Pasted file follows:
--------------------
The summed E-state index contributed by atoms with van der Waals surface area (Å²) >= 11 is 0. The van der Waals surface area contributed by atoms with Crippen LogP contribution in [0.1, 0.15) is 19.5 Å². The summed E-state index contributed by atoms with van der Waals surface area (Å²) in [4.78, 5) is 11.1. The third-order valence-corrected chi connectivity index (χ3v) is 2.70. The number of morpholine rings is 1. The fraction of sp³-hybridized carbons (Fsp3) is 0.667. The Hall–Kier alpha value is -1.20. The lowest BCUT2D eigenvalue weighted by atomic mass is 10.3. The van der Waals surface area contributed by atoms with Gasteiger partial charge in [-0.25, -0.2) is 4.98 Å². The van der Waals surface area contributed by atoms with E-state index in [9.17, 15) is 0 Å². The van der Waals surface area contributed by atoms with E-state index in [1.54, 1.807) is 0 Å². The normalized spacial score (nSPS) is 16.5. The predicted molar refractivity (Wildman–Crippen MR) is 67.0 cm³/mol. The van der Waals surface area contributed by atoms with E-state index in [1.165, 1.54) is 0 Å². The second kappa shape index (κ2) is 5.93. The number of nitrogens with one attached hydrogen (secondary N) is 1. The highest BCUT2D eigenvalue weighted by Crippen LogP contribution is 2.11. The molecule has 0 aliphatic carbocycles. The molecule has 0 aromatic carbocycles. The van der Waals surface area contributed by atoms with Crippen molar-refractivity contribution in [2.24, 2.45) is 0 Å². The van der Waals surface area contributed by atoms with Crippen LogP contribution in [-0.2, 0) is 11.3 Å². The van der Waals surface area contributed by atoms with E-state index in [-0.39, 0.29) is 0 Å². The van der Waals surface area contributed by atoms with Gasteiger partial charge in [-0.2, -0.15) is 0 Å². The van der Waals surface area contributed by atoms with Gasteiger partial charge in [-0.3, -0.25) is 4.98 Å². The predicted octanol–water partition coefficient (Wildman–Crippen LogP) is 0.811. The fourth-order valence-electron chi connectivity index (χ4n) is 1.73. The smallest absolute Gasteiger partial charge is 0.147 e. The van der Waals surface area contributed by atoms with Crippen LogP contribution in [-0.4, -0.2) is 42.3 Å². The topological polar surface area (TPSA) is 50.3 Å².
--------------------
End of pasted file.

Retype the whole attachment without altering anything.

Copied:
The summed E-state index contributed by atoms with van der Waals surface area (Å²) >= 11 is 0. The van der Waals surface area contributed by atoms with Crippen LogP contribution in [0.1, 0.15) is 19.5 Å². The summed E-state index contributed by atoms with van der Waals surface area (Å²) in [4.78, 5) is 11.1. The third-order valence-corrected chi connectivity index (χ3v) is 2.70. The number of morpholine rings is 1. The fraction of sp³-hybridized carbons (Fsp3) is 0.667. The Hall–Kier alpha value is -1.20. The lowest BCUT2D eigenvalue weighted by atomic mass is 10.3. The van der Waals surface area contributed by atoms with Gasteiger partial charge in [-0.25, -0.2) is 4.98 Å². The van der Waals surface area contributed by atoms with E-state index in [9.17, 15) is 0 Å². The van der Waals surface area contributed by atoms with E-state index in [1.54, 1.807) is 0 Å². The normalized spacial score (nSPS) is 16.5. The predicted molar refractivity (Wildman–Crippen MR) is 67.0 cm³/mol. The van der Waals surface area contributed by atoms with E-state index in [1.165, 1.54) is 0 Å². The second kappa shape index (κ2) is 5.93. The number of nitrogens with one attached hydrogen (secondary N) is 1. The highest BCUT2D eigenvalue weighted by Crippen LogP contribution is 2.11. The molecule has 0 aliphatic carbocycles. The molecule has 0 aromatic carbocycles. The van der Waals surface area contributed by atoms with Crippen molar-refractivity contribution in [2.24, 2.45) is 0 Å². The van der Waals surface area contributed by atoms with Crippen LogP contribution in [-0.2, 0) is 11.3 Å². The van der Waals surface area contributed by atoms with E-state index in [-0.39, 0.29) is 0 Å². The van der Waals surface area contributed by atoms with Gasteiger partial charge in [-0.2, -0.15) is 0 Å². The van der Waals surface area contributed by atoms with Gasteiger partial charge in [-0.3, -0.25) is 4.98 Å². The predicted octanol–water partition coefficient (Wildman–Crippen LogP) is 0.811. The fourth-order valence-electron chi connectivity index (χ4n) is 1.73. The smallest absolute Gasteiger partial charge is 0.147 e. The van der Waals surface area contributed by atoms with Crippen LogP contribution in [-0.4, -0.2) is 42.3 Å². The topological polar surface area (TPSA) is 50.3 Å².